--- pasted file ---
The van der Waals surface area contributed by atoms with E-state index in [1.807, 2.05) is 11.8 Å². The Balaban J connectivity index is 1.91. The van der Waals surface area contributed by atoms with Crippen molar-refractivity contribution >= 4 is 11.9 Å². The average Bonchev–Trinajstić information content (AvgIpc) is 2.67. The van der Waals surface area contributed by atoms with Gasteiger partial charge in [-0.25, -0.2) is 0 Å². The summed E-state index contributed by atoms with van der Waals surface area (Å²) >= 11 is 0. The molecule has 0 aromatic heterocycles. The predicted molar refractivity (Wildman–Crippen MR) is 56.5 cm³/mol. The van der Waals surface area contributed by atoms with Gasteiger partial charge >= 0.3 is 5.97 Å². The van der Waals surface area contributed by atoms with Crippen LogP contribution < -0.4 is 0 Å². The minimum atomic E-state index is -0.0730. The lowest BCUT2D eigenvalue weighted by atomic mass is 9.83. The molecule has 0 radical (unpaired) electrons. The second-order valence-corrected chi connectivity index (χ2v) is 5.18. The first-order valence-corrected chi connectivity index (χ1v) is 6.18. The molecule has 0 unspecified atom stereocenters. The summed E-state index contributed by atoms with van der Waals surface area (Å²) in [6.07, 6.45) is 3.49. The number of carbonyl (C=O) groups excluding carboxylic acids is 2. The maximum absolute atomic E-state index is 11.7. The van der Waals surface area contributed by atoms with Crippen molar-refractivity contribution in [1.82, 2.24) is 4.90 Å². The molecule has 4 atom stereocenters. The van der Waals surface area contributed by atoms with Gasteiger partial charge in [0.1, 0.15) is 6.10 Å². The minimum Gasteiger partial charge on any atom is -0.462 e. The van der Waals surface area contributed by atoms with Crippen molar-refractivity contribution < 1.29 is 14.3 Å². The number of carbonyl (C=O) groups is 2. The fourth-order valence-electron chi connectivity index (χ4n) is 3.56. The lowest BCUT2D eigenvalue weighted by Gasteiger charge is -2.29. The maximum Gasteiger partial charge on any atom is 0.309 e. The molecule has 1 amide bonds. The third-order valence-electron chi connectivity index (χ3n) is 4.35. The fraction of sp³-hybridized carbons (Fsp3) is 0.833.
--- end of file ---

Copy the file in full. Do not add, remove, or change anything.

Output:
The van der Waals surface area contributed by atoms with E-state index in [1.807, 2.05) is 11.8 Å². The Balaban J connectivity index is 1.91. The van der Waals surface area contributed by atoms with Crippen molar-refractivity contribution >= 4 is 11.9 Å². The average Bonchev–Trinajstić information content (AvgIpc) is 2.67. The van der Waals surface area contributed by atoms with Gasteiger partial charge in [-0.25, -0.2) is 0 Å². The summed E-state index contributed by atoms with van der Waals surface area (Å²) >= 11 is 0. The molecule has 0 aromatic heterocycles. The predicted molar refractivity (Wildman–Crippen MR) is 56.5 cm³/mol. The van der Waals surface area contributed by atoms with Gasteiger partial charge >= 0.3 is 5.97 Å². The van der Waals surface area contributed by atoms with Crippen LogP contribution < -0.4 is 0 Å². The minimum atomic E-state index is -0.0730. The lowest BCUT2D eigenvalue weighted by atomic mass is 9.83. The molecule has 0 radical (unpaired) electrons. The second-order valence-corrected chi connectivity index (χ2v) is 5.18. The first-order valence-corrected chi connectivity index (χ1v) is 6.18. The molecule has 0 unspecified atom stereocenters. The summed E-state index contributed by atoms with van der Waals surface area (Å²) in [6.07, 6.45) is 3.49. The number of carbonyl (C=O) groups excluding carboxylic acids is 2. The maximum absolute atomic E-state index is 11.7. The van der Waals surface area contributed by atoms with Crippen molar-refractivity contribution in [1.82, 2.24) is 4.90 Å². The molecule has 4 atom stereocenters. The van der Waals surface area contributed by atoms with Gasteiger partial charge in [0.1, 0.15) is 6.10 Å². The minimum Gasteiger partial charge on any atom is -0.462 e. The van der Waals surface area contributed by atoms with Crippen molar-refractivity contribution < 1.29 is 14.3 Å². The number of carbonyl (C=O) groups is 2. The fourth-order valence-electron chi connectivity index (χ4n) is 3.56. The lowest BCUT2D eigenvalue weighted by Gasteiger charge is -2.29. The maximum Gasteiger partial charge on any atom is 0.309 e. The molecule has 1 amide bonds. The third-order valence-electron chi connectivity index (χ3n) is 4.35. The fraction of sp³-hybridized carbons (Fsp3) is 0.833.